Books

Books : reviews

Jim Baggott.
Perfect Symmetry: the accidental discovery of buckminsterfullerene.
OUP. 1994

In 1966, it was an amusing idea. In September 1985, it was a ball of paper and sticky tape, the result of six days of intense scientific discussion and one moment of inspiration. Five years later it was finally real: a perfectly symmetrical soccer-ball shaped molecule composed of 60 carbon atoms and called buckminsterfullerene.

This new molecule—one of a large family of carbon cage molecules called ‘fullerenes’—represents a new form of carbon in addition to diamond and graphite. Its discovery has revolutionized our understanding of this once most familiar of all elements. It has heralded a new chemistry, a new range of high-temperature superconductors, and some marvellous new concepts in the architecture of large carbon structures. Carbon will never be the same again.

In Perfect symmetry, prize-winning science writer Jim Baggott tells the story of the accidental discovery of buckminsterfullerene, from its origins in the cold chemistry of interstellar clouds to the development of the fast-growing field of fullerene science. It is a story full of surprises.

Jim Baggott.
Beyond Measure: modern physics. philosophy and the meaning of quantum theory.
OUP. 2004

Quantum theory is one at the most important and successful theories of modern physical science. A fact all the more remarkable because quantum theory is a theory that few understand.

Most academic textbooks on the subject are written for specialists, filled with complex jargon and dense mathematics. In contrast there are many popular presentations of the inherent ‘weirdness’ of the quantum world that are light on jargon and contain no mathematics. Together these different presentations serve to create the impression that there are two theories—the ‘serious’ one with its abstract mathematical formalism that all students of physical science must learn how to apply without worrying overmuch about what it all means, and the ‘weird’ one guaranteed to provide much pointless debate for the less serious or downright foolish and naïve.

Beyond Measure successfully bridges the gulf between these presentations by grounding the discussion of the theory's profound problems directly in its mathematical formalism in a way that undergraduate students and interested individuals can follow. It brings the reader up to date with the results of experimental tests of quantum non-locality and complementarity, and reviews the latest thinking on alternative interpretations—pilot waves, decoherence, consciousness, many worlds and God—and the frontiers of quantum cosmology, quantum gravity and potential applications of quantum entanglement in computing, cryptography and teleportation. Quantum theory emerges largely unscathed, only serving to reinforce the point that the theory remains the most powerful framework for explaining observations of the quantum world, but that its orthodox interpretation continues to offer little in the way of understanding in terms of underlying physical processes. Quantum theory remains a mysterious theoretical black top hat from which white rabbits continue to be pulled. Students are usually advised not to ask how this particular conjuring trick is done.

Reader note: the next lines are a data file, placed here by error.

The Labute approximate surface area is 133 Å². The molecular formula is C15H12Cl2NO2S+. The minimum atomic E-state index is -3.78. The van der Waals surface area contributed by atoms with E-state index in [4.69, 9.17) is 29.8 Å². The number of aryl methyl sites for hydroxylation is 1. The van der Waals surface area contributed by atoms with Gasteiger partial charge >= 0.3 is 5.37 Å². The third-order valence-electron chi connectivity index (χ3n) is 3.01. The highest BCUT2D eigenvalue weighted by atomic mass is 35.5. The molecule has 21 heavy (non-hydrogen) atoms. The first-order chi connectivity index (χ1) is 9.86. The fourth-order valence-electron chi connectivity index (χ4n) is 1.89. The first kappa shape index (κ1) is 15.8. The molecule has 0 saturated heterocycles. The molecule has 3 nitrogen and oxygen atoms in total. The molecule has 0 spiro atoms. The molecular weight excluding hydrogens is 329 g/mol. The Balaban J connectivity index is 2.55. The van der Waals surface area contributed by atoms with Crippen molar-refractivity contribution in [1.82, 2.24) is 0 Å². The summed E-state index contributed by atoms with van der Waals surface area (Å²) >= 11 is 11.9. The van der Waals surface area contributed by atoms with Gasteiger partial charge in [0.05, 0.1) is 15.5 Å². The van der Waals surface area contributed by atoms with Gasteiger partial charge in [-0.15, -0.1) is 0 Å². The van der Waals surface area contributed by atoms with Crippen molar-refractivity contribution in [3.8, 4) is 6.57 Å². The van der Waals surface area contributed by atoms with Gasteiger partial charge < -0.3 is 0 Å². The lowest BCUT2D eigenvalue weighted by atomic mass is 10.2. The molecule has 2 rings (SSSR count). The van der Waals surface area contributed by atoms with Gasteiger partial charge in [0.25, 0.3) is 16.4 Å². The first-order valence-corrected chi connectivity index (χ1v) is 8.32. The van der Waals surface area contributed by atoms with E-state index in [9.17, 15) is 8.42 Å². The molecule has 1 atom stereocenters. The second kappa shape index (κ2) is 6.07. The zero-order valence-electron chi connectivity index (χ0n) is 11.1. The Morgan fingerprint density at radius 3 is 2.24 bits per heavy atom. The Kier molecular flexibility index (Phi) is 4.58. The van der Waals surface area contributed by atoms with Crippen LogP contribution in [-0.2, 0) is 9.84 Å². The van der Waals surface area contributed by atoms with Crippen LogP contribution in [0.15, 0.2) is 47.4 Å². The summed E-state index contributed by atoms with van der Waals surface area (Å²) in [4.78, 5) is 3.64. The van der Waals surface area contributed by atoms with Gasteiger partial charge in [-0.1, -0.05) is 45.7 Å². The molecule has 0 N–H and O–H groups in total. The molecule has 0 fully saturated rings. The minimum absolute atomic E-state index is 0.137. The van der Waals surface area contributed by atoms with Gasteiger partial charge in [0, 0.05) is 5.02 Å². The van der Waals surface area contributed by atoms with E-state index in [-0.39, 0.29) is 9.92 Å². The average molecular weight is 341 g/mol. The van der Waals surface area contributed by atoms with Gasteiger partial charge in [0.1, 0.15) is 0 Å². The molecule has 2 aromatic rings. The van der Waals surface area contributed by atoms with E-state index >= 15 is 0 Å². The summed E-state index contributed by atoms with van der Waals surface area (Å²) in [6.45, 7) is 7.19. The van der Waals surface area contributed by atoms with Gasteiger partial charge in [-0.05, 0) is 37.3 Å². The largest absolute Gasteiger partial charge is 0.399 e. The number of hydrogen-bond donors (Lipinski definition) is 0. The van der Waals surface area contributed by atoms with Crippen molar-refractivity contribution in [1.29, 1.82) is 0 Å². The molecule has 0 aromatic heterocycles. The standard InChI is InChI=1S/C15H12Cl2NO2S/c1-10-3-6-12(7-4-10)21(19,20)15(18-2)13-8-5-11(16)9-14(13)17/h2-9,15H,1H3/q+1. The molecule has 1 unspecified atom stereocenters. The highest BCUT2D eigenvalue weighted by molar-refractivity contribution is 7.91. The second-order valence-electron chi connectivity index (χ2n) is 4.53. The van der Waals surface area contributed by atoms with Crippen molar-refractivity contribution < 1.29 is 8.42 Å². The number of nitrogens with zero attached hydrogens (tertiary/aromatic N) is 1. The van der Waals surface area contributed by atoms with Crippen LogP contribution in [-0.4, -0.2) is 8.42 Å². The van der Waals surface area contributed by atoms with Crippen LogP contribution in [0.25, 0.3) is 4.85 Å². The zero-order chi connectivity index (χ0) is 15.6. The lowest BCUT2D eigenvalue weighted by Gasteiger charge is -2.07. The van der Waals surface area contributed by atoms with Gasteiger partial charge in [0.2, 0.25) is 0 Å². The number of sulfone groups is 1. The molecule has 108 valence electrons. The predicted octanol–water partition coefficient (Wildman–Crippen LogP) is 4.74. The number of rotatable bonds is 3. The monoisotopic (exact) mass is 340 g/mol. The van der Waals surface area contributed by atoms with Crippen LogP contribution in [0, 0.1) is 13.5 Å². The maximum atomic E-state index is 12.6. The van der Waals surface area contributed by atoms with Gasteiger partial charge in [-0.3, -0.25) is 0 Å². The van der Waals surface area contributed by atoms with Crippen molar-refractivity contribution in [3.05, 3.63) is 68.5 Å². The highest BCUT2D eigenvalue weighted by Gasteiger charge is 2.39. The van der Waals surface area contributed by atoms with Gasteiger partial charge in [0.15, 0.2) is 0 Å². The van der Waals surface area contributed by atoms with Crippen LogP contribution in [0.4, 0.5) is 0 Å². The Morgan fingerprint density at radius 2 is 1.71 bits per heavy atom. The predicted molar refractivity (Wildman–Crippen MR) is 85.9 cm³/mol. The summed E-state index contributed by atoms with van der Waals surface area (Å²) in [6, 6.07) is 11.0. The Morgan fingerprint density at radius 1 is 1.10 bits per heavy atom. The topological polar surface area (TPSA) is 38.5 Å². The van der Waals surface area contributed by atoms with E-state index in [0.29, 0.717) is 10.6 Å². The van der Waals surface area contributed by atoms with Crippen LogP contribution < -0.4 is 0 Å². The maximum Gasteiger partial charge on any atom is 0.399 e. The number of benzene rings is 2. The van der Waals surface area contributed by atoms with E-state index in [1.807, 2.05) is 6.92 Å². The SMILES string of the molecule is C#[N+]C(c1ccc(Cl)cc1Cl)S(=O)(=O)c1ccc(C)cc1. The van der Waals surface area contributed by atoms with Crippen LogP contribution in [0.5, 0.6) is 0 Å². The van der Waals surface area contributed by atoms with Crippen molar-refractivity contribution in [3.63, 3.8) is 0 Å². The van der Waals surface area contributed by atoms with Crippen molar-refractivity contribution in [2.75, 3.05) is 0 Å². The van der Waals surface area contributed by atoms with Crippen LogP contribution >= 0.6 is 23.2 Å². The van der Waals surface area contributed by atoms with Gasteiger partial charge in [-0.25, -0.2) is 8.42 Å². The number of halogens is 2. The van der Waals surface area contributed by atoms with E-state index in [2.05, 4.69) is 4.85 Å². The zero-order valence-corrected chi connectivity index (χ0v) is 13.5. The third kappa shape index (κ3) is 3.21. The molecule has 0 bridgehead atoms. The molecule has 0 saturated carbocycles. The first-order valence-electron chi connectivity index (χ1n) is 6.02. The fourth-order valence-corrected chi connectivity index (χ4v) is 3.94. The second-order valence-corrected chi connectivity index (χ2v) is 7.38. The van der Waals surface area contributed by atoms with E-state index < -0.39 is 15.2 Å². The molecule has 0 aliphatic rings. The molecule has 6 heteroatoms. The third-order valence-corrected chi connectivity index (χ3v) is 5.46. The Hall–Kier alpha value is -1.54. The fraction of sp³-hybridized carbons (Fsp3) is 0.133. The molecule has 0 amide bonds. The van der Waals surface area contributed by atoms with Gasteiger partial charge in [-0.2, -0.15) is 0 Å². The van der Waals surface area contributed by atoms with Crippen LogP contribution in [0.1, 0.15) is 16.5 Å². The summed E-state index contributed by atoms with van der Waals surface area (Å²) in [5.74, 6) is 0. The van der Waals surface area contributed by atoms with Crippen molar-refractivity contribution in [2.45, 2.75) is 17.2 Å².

Jim Baggott.
Higgs: the invention and discovery of the 'god particle'.
OUP. 2012

The hunt for the Higgs particle involved the biggest, most expensive experiment ever. On 4 July 2012, a new particle was discovered that looked very much like the particle predicted by the Standard Model—the framework used by physicists to make sense of the fundamental particles and forces of the universe. So what is the new particle that has been discovered? What does it tell us about the universe? Did the discovery by CERN finish the search? Here, Jim Baggott explains the science behind the discovery, how the theory was developed, and why it all matters.

Jim Baggott.
Farewell to Reality: how fairytale physics betrays the search for scientific truth.
Constable. 2013

Modern physics is heady stuff. It seems that barely a week goes by without some new, astounding science story; some revelation about hidden dimensions and multiple universes. But is any of this true?

In Farewell to Reality, science writer Jim Baggott outlines the currently accepted or ‘authorized’ scientific version of physical reality. This description is astonishing in its scope and accuracy, but it is also full of problems. Baggott argues that in seeking to resolve these, contemporary theorists have crossed a boundary. They are suffering a ‘Grand Delusion’ – a belief that they can describe reality using mathematics alone, with no foundation in scientific fact. The result is ‘fairytale’ physics.

A string of recent best-selling popular science books has helped to create the impression that fairytale physics is established science. Farewell to Reality provides a timely and much-needed antidote.